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Cybercriminals target Saudis with vaccine data fraud

Cybercriminals target Saudis with vaccine data fraud

RIYADH: A series of phishing messages about the newly released coronavirus vaccine has cybersecurity experts cautioning Saudi citizens to take increased care when it comes to their private data.

The messages, which appear to come from official government email addresses, use the Health Ministry COVID-19 vaccine center registration as a hook for the fraudulent schemes.
The ministry posted an example of one of the scam messages on its Twitter page, featuring the address “,” and issued a warning against being duped by it.
“The Ministry of Health is warning everyone against responding to phishing messages and wishes to clarify that these messages are not being sent by the ministry or any of its official programs,” said the tweet.
With many individuals desperate to be vaccinated as soon as possible amid growing alarm over the more infectious strain of COVID-19, cybercriminals are taking advantage of the situation to sell fake vaccines on the dark web.

None of the currently available vaccines is available on the market yet. No prices have been set, and the vaccines are available only in government hospitals in the Kingdom.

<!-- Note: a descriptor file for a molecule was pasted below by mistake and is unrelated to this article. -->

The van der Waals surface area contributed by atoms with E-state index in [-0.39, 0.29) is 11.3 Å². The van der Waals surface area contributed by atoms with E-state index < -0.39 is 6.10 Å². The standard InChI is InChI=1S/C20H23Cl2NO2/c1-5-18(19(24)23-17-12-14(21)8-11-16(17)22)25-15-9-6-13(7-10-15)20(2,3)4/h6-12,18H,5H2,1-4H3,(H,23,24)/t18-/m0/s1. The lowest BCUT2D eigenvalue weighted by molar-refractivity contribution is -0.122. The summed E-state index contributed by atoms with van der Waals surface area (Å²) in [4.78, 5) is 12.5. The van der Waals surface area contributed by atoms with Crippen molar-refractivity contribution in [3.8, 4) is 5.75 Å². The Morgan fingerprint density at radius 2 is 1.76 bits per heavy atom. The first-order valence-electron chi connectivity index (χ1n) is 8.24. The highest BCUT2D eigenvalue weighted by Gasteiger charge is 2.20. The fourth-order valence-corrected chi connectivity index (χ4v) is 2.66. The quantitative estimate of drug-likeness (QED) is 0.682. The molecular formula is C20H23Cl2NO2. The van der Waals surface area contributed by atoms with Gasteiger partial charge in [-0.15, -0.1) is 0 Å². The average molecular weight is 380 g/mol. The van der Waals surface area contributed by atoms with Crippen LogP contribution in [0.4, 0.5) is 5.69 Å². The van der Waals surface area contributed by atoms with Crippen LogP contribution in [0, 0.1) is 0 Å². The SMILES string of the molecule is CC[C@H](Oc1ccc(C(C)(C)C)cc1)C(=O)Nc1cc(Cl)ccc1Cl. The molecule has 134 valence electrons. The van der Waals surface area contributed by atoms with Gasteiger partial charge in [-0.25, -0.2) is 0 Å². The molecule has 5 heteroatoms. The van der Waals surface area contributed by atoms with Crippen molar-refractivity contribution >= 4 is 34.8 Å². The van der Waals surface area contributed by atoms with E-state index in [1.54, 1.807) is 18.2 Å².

In addition, the manufacturers, which include Shingrix, Moderna, and Pfizer/BioNtech, are only selling the vaccines to governments, meaning that even private hospitals are still unable to offer vaccinations.
Saudi cybersecurity expert Waleed Al-Tamimi urged people to be cautious with their private data.
“Cybercriminals are getting cleverer by the day,” he told Arab News.

“Anyone seeing a message like this will probably just skim over the address when they see something close to the actual government URL, which is exactly what the criminals want. That way, they can access the most sensitive information you can provide, such as your ID number, date of birth and so on,” he said.
Al-Tamimi said that with access to ID numbers and other private information, cybercriminals could disrupt people’s lives in more ways than they might think.
“Typically, these scam websites feature forms that will ask for your email address, ID number and phone number, and that look eerily similar to official government forms. With all of those in their possession, it’s a quick jump to your bank accounts, your email inbox, your Absher account and more,” he said.

For protection, Al-Tamimi recommends frequently changing passwords, enabling two-factor authentication whenever possible, and checking emails thoroughly for proof of authenticity.
“Always check the host website of an email in question. An email from ‘’ is not authentic, but an email from ‘’ is. Also, regarding the COVID-19 vaccine, text messages concerning the vaccine centers will come from ‘Sehaty,’ which is the only verified and safe way to register for the vaccine right now,” he said.